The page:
I’ve been to Bangkok several times before, but I’ll admit to feeling a little daunted when I arrived in the Thai capital last week, alone and bone-weary from 30 hours of travel. The roar of tuk tuks and the heavy tropical heat all reminded me where I was—on the opposite side of the world from my family, where day was night, and it was my job as a journalist to observe, ask questions, and hopefully discern a story or two that was both interesting and accurate.
Thankfully, some help was waiting in the wings. I came to Thailand as part of the Young Southeast Asian Leaders Initiative, funded by the U.S. State Department and managed by the Mansfield Center at The University of Montana. Last fall I hosted Candy Dechabuddharungsi, a Thai TV journalist, when she came to Montana. I helped her produce stories about the U.S. election, the local Hmong community, and the owner of a Thai food truck. Now I have the chance to visit Candy and other YSEALI fellows in Thailand—and to do some journalism of my own. And because of the quality of individuals the YSEALI program attracts, my notebook was already full of great contacts when I arrived.
My first point of connection was Gump Krittanon, an enthusiastic, 23-year-old film student from Southern Thailand. In 2015, Gump spent several weeks in Montana as a YSEALI academic fellow. Last year he guided a group of Montana high school students around Thailand. Gump and I spent a day on the Chao Phraya River, hopping aboard boat taxis, and stopping at glittering temples and savory-smelling food markets.
As we took in the graceful architecture of Wat Pho, and drank nutty, sweet nam tan sod—fresh palm syrup—at Wanglang Market, I learned a bit about Gump. He’s been filming a remote tribe who live in the jungle and caves of Southern Thailand. He’s a fan of the French documentary maker Nicolas Vanier. He stood shoulder to shoulder in the streets with thousands of fellow mourners after the Thai King died last October. And he genuinely loves and misses Montana and the friends he made there. Gump was proof of the life-changing power of international exchanges like YSEALI.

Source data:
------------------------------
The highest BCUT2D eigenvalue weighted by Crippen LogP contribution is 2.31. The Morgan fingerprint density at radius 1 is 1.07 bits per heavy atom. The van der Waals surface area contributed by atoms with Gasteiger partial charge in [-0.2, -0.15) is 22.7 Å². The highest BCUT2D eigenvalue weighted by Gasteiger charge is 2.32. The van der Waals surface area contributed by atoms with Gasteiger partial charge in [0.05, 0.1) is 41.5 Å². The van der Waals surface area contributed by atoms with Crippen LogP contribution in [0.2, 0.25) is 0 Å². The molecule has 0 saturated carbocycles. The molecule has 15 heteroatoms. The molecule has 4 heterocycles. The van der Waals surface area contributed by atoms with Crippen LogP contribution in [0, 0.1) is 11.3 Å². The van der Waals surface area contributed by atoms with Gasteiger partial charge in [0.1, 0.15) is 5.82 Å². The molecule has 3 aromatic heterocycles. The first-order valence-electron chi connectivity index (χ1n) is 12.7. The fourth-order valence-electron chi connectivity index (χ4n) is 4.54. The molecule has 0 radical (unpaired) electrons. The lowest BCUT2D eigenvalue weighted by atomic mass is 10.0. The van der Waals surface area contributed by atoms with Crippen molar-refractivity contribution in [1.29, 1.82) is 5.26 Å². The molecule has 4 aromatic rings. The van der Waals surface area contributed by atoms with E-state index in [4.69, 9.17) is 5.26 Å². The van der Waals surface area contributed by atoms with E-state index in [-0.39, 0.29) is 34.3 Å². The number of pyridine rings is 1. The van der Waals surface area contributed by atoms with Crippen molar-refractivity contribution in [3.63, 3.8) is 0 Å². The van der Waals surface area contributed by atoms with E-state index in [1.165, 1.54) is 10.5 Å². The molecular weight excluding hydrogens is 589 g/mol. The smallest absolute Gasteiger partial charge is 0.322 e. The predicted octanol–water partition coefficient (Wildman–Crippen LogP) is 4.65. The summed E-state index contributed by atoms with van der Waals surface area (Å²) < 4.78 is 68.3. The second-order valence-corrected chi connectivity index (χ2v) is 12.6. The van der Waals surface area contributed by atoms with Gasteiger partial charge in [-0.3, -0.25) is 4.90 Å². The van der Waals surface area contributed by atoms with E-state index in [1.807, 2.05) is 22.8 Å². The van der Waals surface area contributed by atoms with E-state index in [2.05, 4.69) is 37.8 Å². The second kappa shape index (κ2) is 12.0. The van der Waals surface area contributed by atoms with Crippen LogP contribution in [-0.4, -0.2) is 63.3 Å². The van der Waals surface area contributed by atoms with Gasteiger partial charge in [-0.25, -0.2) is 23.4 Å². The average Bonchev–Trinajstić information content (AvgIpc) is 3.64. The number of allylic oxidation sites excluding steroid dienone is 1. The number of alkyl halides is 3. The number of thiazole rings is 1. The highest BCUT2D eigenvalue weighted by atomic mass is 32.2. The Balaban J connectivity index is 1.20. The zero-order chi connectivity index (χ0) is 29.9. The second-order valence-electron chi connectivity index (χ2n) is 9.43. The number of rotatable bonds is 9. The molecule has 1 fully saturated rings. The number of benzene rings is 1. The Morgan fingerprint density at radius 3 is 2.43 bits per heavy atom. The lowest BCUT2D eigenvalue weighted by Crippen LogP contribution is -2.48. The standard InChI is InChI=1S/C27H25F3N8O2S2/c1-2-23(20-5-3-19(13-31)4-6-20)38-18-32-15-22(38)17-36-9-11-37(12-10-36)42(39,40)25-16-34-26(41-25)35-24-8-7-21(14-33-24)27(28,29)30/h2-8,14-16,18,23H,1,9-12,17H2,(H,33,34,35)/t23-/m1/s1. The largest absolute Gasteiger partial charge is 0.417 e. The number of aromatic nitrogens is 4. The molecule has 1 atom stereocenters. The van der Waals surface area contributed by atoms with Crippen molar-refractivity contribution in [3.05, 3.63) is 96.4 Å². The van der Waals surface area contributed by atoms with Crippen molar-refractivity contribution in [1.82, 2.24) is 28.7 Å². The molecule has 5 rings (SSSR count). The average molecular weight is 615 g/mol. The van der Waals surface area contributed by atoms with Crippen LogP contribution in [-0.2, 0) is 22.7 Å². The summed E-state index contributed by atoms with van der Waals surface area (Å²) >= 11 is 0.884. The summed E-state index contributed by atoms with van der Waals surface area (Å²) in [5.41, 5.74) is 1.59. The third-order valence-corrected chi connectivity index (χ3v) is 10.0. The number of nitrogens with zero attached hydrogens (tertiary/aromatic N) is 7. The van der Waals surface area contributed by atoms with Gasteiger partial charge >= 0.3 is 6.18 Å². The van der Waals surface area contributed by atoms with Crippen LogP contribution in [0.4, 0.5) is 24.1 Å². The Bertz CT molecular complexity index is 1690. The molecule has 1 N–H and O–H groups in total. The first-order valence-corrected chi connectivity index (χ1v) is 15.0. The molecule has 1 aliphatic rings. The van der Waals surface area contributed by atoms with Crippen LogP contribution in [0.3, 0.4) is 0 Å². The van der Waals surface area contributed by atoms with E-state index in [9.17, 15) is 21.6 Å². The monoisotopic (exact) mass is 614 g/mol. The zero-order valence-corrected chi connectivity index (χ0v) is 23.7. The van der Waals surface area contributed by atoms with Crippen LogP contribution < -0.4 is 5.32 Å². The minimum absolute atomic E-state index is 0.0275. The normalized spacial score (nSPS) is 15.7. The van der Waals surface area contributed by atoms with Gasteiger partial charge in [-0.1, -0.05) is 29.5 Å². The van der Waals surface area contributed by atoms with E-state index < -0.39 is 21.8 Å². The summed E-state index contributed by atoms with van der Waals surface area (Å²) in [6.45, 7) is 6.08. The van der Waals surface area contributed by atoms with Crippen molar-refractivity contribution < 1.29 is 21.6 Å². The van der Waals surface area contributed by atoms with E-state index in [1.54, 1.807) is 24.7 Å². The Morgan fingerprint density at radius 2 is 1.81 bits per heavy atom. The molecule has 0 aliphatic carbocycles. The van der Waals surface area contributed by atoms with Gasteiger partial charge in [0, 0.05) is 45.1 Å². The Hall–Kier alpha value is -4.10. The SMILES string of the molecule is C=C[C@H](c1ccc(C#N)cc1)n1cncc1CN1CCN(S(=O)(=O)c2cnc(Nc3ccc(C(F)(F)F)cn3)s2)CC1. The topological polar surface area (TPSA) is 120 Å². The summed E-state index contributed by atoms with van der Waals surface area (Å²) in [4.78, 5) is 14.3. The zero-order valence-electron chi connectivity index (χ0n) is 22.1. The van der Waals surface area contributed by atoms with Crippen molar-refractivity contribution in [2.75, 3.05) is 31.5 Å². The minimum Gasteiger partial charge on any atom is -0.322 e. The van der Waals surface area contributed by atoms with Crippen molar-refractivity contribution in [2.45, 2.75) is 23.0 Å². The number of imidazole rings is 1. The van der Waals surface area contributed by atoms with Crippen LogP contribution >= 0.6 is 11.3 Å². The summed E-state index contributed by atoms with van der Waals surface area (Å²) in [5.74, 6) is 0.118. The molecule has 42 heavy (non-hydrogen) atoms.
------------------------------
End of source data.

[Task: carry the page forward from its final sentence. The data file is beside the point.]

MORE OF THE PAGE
Next I met with Koreeyor Manuchae, a Thai human rights attorney that my wife had hosted during the YSEALI professional program in 2015. As we caught up over steaming bowls of noodles, curried chicken rotis, and a pot of tum yum kung (it was a big meal), Yor told me about her work. Her latest case involved a migrant from Myanmar who was killed when a car hit his bicycle. The man’s wife lives in a refugee camp on the Thai-Myanmar border. The insurance company was refusing to pay out the man’s life insurance policy because his wife couldn’t prove her Thai identity. Yor said she was confident the insurance company would pay, and she was negotiating for the woman to receive the highest amount. But without Yor’s help, she probably wouldn’t have been paid at all.
Yor suggested I meet with Pornpen Khongkajornkiet, a human rights activist and law student. When I met with her, Pornpen was just leaving a meeting about transgender rights in Thailand. A transgender woman had recently gone missing and was later found dead. Pornpen was speaking out for these and other causes. She is currently facing a defamation lawsuit after exposing the torture of migrant workers in southern Thailand.
I met with another contact in Yor’s network—Sutharee Wannasiri—a human rights specialist for an NGO called Fortify Rights, who was speaking out for rubber-farming villagers in the northeast who were protesting a gold mine in their community. The company is using defamation lawsuits and other forms of judicial harassment to try to silence their dissent. But the village stands stronger and more unified than ever. I met some of them as they ate friend rice on the floor of a meeting hall in Bangkok.
“We’re small, and the company is big,” one woman told me. “But even if we are afraid, we have to continue. We can’t give up.”
A few days later I met up with Candy in the humming shopping center of Siam Square. We reminisced about our time together in Montana and talked about each other’s work. She gave me a package of gifts for her Montana host family. Later, she bravely drove me back to my hotel through rush-hour Bangkok gridlock in her little Ford Fiesta, which sports a Montana Griz decal on the window. The power of connection is strong between Montana and Thailand, and the YSEALI network here is clearly on the forefront of addressing contemporary human rights issues in the country.